Mozambique's Coal Mining Sector: Building for Boom By - Christy Tawii
Mozambique’s Coal Mining Sector: Building for Boom By Christy Tawii
Mozambique has gone through turbulent political cycles, after experiencing two decades of a civil war, to become one of the fastest growing economies in Sub-Saharan Africa. This has been driven by economic and fiscal reforms, increasing foreign direct investment, attractive mining sector policies, as well as increasing infrastructure development.
Buoyed by the agricultural sector, Mozambique’s economy grew by 8.0% in 2010, from 6.4% in 2009. Foreign direct investment into mega-projects, notably the coal mines in Tete province, also provided significant benefits, resulting in mining foreign direct investment dominating the total foreign direct investment of Mozambique’s economy.
The Economist’s Intelligence Unit indicates that Mozambique’s economic outlook is bright, and will be underpinned by buoyant international investment in the manufacturing, mining and other supporting sectors. Mozambique’s mining sector is still in its infancy stage Mining only accounted for 3.0 percent of the country’s GDP in 2010. The country’s mining industry is predominantly driven by the aluminium sector, accounting for approximately 66.0 percent of the country’s mineral export sales revenues in 2010.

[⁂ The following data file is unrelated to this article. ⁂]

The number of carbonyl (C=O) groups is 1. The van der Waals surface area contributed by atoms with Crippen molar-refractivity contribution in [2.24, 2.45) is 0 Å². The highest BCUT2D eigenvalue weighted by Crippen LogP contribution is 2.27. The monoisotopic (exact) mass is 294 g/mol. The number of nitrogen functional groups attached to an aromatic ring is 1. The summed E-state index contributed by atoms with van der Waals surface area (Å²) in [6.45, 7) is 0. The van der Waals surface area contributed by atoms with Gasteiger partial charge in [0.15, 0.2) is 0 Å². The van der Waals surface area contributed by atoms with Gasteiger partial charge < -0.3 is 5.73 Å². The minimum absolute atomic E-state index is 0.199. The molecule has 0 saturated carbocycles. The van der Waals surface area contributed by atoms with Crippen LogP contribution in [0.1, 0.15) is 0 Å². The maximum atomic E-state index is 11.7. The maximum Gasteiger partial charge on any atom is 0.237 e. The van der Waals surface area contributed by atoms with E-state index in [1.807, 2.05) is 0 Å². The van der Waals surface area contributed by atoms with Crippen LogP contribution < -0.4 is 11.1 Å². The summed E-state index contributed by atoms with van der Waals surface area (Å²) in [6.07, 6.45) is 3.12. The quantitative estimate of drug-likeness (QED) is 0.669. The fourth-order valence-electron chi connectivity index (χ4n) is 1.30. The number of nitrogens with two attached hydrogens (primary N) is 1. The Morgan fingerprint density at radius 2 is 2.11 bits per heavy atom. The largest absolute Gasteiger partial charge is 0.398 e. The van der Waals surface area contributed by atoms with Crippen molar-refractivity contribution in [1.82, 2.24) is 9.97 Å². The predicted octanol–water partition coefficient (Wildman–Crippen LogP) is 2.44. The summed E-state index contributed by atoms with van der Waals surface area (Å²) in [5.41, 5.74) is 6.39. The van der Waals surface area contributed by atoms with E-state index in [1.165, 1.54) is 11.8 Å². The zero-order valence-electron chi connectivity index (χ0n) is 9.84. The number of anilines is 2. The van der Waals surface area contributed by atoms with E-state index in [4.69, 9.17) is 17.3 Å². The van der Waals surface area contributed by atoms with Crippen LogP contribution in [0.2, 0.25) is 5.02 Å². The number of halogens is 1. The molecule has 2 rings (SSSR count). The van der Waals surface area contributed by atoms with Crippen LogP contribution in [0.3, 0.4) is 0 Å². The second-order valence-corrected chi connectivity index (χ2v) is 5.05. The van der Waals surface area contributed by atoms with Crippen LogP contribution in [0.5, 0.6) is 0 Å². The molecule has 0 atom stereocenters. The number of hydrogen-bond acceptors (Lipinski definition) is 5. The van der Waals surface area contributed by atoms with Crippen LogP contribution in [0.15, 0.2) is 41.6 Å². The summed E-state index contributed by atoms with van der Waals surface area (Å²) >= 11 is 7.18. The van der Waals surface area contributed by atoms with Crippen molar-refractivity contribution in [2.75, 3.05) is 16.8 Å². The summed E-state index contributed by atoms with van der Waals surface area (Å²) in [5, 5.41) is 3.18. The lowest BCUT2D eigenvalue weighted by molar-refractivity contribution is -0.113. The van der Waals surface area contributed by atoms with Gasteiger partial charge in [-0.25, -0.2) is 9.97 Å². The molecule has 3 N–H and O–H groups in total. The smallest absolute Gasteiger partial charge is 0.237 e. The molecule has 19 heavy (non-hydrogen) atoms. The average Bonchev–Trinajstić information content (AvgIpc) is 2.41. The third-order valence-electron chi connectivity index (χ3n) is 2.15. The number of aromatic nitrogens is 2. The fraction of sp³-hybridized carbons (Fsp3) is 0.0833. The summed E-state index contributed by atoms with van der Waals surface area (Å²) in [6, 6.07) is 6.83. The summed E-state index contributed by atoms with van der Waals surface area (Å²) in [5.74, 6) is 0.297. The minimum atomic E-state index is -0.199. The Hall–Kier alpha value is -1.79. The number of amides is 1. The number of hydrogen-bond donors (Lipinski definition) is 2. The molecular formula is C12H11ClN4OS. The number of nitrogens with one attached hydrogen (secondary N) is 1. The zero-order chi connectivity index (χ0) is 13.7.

Recent geological data indicates the availability of major deposits of valuable commodities with high export potential, particularly in relation to coking coal. This has attracted significant attention from international mining companies, project development companies and financiers. Mozambique is positioned to become a significant coking coal producer in the next 3-5 years, notes Frost & Sullivan. Burgeoning demand and supply side constraints in other coking coal producing regions will spur the development of the Moatize coal field in Mozambique. The growing interest in the coal mining sectors, from international mining companies, is likely to increase the mining industry’s contribution to Mozambique’s economy which is expected to multiply two-fold from 3.0 percent currently to 7.0 percent by 2015.
There has been a significant inflow of foreign direct investment (FDI) into Mozambique’s mining industry in the past decade. The bulk of capital expenditure is invested in the construction and development projects in the coal mining sector, accounting for 61.0 percent of the total mining projects value. The International Energy Agency’s latest outlook expects world coal consumption to increase by 56% until 2035. Mozambique has major coal deposits and is expected to benefit from this increasing demand.
Furthermore, the growing global energy demand, rising coal prices and the rapid industrialisation and urbanisation in China and India are just some of the factors which are expected to accelerate the development of coal sector projects in Mozambique. This demand has resulted in international miners expanding existing facilities as well as investing in new facilities and infrastructure in Mozambique. Mining investment inflows have been originating from large scale mining companies in South Africa, Australia, Ireland, Brazil and India, with operations spread across Mozambique’s provinces of Manica, Tete, Zambezia and Nampula.